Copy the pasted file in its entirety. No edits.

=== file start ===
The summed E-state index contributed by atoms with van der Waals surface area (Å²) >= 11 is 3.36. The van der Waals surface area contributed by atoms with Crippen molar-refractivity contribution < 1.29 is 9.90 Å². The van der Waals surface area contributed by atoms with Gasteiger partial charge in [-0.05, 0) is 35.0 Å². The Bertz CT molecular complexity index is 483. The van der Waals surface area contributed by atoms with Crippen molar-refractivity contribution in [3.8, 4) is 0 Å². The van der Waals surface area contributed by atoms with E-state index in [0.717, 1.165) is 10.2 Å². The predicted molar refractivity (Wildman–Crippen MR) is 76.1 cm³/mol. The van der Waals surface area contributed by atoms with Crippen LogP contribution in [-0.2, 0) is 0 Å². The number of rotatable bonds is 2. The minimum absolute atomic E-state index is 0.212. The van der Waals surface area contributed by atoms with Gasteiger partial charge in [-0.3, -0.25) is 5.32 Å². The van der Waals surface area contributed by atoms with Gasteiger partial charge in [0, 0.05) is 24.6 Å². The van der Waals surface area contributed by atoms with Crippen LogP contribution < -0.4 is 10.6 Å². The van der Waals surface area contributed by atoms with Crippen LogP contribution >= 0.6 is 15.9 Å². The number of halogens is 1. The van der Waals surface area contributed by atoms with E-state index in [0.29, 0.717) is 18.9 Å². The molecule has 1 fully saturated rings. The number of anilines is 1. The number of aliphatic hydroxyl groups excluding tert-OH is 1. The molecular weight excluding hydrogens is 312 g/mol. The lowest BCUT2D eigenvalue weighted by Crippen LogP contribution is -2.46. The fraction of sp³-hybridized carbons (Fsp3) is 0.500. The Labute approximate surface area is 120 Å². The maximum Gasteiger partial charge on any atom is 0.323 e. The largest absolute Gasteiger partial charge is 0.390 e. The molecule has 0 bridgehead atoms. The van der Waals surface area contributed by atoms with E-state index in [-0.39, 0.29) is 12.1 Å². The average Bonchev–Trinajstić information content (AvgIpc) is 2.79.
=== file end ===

The summed E-state index contributed by atoms with van der Waals surface area (Å²) >= 11 is 3.36. The van der Waals surface area contributed by atoms with Crippen molar-refractivity contribution < 1.29 is 9.90 Å². The van der Waals surface area contributed by atoms with Gasteiger partial charge in [-0.05, 0) is 35.0 Å². The Bertz CT molecular complexity index is 483. The van der Waals surface area contributed by atoms with Crippen molar-refractivity contribution in [3.8, 4) is 0 Å². The van der Waals surface area contributed by atoms with E-state index in [0.717, 1.165) is 10.2 Å². The predicted molar refractivity (Wildman–Crippen MR) is 76.1 cm³/mol. The van der Waals surface area contributed by atoms with Crippen LogP contribution in [-0.2, 0) is 0 Å². The number of rotatable bonds is 2. The minimum absolute atomic E-state index is 0.212. The van der Waals surface area contributed by atoms with Gasteiger partial charge in [-0.3, -0.25) is 5.32 Å². The van der Waals surface area contributed by atoms with Gasteiger partial charge in [0, 0.05) is 24.6 Å². The van der Waals surface area contributed by atoms with Crippen LogP contribution < -0.4 is 10.6 Å². The van der Waals surface area contributed by atoms with Crippen LogP contribution >= 0.6 is 15.9 Å². The number of halogens is 1. The van der Waals surface area contributed by atoms with E-state index in [0.29, 0.717) is 18.9 Å². The molecule has 1 fully saturated rings. The number of anilines is 1. The number of aliphatic hydroxyl groups excluding tert-OH is 1. The molecular weight excluding hydrogens is 312 g/mol. The lowest BCUT2D eigenvalue weighted by Crippen LogP contribution is -2.46. The fraction of sp³-hybridized carbons (Fsp3) is 0.500. The Labute approximate surface area is 120 Å². The maximum Gasteiger partial charge on any atom is 0.323 e. The largest absolute Gasteiger partial charge is 0.390 e. The molecule has 0 bridgehead atoms. The van der Waals surface area contributed by atoms with E-state index in [-0.39, 0.29) is 12.1 Å². The average Bonchev–Trinajstić information content (AvgIpc) is 2.79.